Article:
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New to futures, can someone offer some guidance please?


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New to futures, can someone offer some guidance please?

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  #11 (permalink)
Houston, TX
 
Experience: Intermediate
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Keep it simple and observe/learn how the market auctions back and forth. Try to identify who is in control.
If short term is in control then market will balance, in that case fade the market at the edges.
If longer term is in control don't wait for large rotations, just get in and go with trend, don't fade it.


Don't be greedy and look at every trade as $$$$
Don't be afraid and be so fearful that you keep missing the opportunities

Finally - once you understand the auction, stop thinking and just trade.

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  #12 (permalink)
SF Bay Area + CA/US
 
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could'nt agree more....great insight.


DbPhoenix View Post
The third step is to develop your system.

What are they doing?
Where are they doing it?
Why are they doing it? Why are they doing it where they're doing it and when they're doing it?
How are they doing it?

. . .


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  #13 (permalink)
San Tan Valley, AZ/USA
 
Experience: Advanced
Platform: NT7
Broker: IB, Tallinex, & 10 others.
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DbPhoenix View Post
The third step is to develop your system.

A system consists of (a) a set of rules that you use to select profitable positions and (b) a set of rules that you use to manage the trade once you're in it (again, whether you call it a system, a method, a strategy, a plan, a scheme, an approach, a procedure, or a modus operandi is not as important as sitting down and doing it).

Developing a system begins with deciding just what it is you're looking for. Therefore, begin by studying price movement in real time (or at the end of the day through "replay", if your charting program offers it). By "study", I mean to observe it with intent, not just read about it or listen to somebody talk about it. You have to understand what you're looking at before you know what to look for. Note the conditions under which price rises, falls, drifts. Make every effort to avoid imposing your biases onto what you observe. You may see trading as a war, a competition, a game, or a puzzle. You may think you're out to kill somebody, outwit somebody, or are out only to detect the flow and slip into it, riding the waves as if you were sailing. None of this should be allowed to affect what you observe.

Pretend that you are watching a team sport in which you know nothing about the rules and couldn't care less about the players, much less about who wins. But you do want to understand what's going on, out of curiosity if nothing else. Your chief thought is not when you should jump onto the field and begin playing. Your chief thought centers around the following questions, primarily What the Hell Are These People Doing? So you observe.

What are they doing?

Where are they doing it?

Why are they doing it? Why are they doing it where they're doing it and when they're doing it?

How are they doing it?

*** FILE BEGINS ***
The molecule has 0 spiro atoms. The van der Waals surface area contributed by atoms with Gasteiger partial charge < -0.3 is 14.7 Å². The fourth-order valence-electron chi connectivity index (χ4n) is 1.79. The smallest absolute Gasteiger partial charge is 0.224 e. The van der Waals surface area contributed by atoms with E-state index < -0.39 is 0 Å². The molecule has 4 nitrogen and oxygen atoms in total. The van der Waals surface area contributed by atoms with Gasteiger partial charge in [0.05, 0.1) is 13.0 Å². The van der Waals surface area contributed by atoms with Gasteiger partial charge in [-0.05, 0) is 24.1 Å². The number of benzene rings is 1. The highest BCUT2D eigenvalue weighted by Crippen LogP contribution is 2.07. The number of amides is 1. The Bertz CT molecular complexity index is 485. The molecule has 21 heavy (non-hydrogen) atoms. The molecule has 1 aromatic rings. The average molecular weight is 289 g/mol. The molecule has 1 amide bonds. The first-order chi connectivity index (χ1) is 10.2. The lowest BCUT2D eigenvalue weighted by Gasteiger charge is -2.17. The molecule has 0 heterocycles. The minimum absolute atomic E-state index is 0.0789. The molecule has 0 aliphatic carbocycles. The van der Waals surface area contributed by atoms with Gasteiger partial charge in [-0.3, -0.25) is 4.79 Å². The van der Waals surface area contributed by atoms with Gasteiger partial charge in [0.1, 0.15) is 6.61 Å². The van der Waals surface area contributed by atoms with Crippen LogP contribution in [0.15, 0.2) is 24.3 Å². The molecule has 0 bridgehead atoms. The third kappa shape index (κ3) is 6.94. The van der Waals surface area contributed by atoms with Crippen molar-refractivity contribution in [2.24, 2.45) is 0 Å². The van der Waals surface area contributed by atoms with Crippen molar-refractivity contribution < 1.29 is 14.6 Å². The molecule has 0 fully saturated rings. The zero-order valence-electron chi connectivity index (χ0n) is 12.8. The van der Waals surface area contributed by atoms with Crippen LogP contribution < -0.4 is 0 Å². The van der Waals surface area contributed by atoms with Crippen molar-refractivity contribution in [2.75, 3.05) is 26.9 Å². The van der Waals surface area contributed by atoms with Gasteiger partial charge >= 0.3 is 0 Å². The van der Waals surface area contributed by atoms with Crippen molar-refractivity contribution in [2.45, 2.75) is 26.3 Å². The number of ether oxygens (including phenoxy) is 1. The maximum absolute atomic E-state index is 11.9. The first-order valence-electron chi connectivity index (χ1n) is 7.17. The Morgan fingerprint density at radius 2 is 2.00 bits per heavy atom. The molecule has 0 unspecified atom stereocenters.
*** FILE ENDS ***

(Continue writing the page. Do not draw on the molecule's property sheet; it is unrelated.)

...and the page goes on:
What do they want to accomplish? What were they doing before?

If one observes the game long enough, he begins to discern the rules and will enter a phase where he pretty much understands what's going on but still has no interest in which team wins.

And if the teams are buyers and sellers . . .

Dude this is great. It's reaffirming to have my suspicions confirmed. Thanks again man

Sent from my SM-N900T using Tapatalk

-Jimmy
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  #14 (permalink)
Phoenix AZ
 
 
Posts: 470 since Dec 2012

The challenge now is to get rid of all the indicators as one isn't really "trading price" unless price is all he has on his screen.

This is not to say that indicators are of no use; but if one is using them, even a moving average, he's trading something in addition to or even instead of price.

It's a matter of focus. Proper focus leaves no room for emotions.

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  #15 (permalink)
Indianapolis/IN
 
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DbPhoenix View Post
The challenge now is to get rid of all the indicators as one isn't really "trading price" unless price is all he has on his screen.

This is not to say that indicators are of no use; but if one is using them, even a moving average, he's trading something in addition to or even instead of price.

It's a matter of focus. Proper focus leaves no room for emotions.

I may be ready to go the no-indicators route. Do you allow/recommend drawing regression channels, trend lines, and S/R lines?

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  #16 (permalink)
San Tan Valley, AZ/USA
 
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DbPhoenix View Post
The challenge now is to get rid of all the indicators as one isn't really "trading price" unless price is all he has on his screen.

This is not to say that indicators are of no use; but if one is using them, even a moving average, he's trading something in addition to or even instead of price.

It's a matter of focus. Proper focus leaves no room for emotions.

Is this how you are trading @DbPhoenix? I'm not sure if you're being serious or cynical :P

I'm finding that the theory of relativity disproves any usage of indicators - assuming that each scenario/trade setup can only be evaluated in context, then every new moment must be evaluated in current context, and is somewhat dismissing the previous moment's context.

I further hypothesize that the prior moment's context has an exponential decay in relation to the current moment. You know, the usual weighted value hypothesis. Our memory decays, so current memories have more weight than more distant memories.